“Women and midwives are unable to form the protective trusting relationships in a system that has adopted a business model based on outmoded factory principles that prioritise tasks and rules over nurturing and caring. This is wholly inappropriate for maternity services and results in unbearable emotional and physical costs to mothers, student midwives and midwives, as well as untenable financial costs to the state.
Women’s, student midwives’ and midwives’ spirits and aspirations are ‘broken’ by the pressures to conform and ‘fit in’ and trapped by the corrosive standardisation, fear and blame that pervade current maternity care. It is horrifying to ‘see’ how the long fingers of neoliberalism increasingly stretch out and take hold of our day-to-day lives and the devastating consequences this has for maternity care on women, student midwives and midwives.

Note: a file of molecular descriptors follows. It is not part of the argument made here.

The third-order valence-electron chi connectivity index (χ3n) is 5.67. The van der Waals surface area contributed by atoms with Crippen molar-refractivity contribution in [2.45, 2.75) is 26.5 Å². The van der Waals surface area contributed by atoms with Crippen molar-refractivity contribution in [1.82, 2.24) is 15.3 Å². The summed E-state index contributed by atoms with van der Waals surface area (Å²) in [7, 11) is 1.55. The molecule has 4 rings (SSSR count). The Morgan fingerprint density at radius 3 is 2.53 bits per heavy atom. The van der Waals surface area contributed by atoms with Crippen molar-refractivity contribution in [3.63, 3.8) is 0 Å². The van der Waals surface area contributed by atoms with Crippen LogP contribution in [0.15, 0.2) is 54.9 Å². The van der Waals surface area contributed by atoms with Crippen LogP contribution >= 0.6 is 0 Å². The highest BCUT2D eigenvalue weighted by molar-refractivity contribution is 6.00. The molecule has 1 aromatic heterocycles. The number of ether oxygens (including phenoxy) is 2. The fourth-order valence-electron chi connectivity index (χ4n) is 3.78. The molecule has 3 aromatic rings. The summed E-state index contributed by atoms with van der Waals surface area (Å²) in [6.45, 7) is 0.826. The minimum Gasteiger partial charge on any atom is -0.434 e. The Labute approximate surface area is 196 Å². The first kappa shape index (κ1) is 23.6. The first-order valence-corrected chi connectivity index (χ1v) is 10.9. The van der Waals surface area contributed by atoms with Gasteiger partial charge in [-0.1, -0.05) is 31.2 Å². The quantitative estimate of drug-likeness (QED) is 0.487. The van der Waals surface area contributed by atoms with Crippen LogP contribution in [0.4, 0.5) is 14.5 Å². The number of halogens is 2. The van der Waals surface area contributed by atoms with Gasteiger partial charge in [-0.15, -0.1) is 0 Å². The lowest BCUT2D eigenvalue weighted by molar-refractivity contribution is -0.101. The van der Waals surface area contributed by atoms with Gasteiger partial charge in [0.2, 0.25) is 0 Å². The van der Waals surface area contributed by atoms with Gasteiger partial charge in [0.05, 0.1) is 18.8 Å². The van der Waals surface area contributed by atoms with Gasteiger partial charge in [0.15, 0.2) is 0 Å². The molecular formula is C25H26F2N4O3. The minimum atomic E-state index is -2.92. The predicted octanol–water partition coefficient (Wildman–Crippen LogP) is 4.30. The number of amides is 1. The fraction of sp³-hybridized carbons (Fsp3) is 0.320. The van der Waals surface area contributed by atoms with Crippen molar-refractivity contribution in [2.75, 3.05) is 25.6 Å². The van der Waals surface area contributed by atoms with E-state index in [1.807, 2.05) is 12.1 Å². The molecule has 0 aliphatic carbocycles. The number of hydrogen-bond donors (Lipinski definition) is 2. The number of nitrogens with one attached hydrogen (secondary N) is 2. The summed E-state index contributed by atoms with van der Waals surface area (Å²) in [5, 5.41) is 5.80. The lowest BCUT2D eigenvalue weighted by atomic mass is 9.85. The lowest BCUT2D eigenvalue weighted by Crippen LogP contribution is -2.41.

The system itself is broken. It can only change if trusting relationships between women, student midwives and midwives are enabled to flourish.”
Nadine Edwards, Rosemary Mander and Jo Murphy-Lawless.
This quote is from the insightful new book, Untangling the Maternity Crisis. Like any good book which unpacks a problem, it’s not always a comfortable read, but it is SO important for its analysis of the problems that the maternity services currently face. The problems aren’t simple. They aren’t caused by any particular professional group, or by women or by any of the single things that it is all too easy to blame. They are deeply rooted in some of the cultural values that underpin our society, and this book helps demonstrate how that works and will help anyone interested in the problems that we face to understand them better. The book also looks at woman-centred and community-based approaches which work better, and some practical responses to the problems that we face.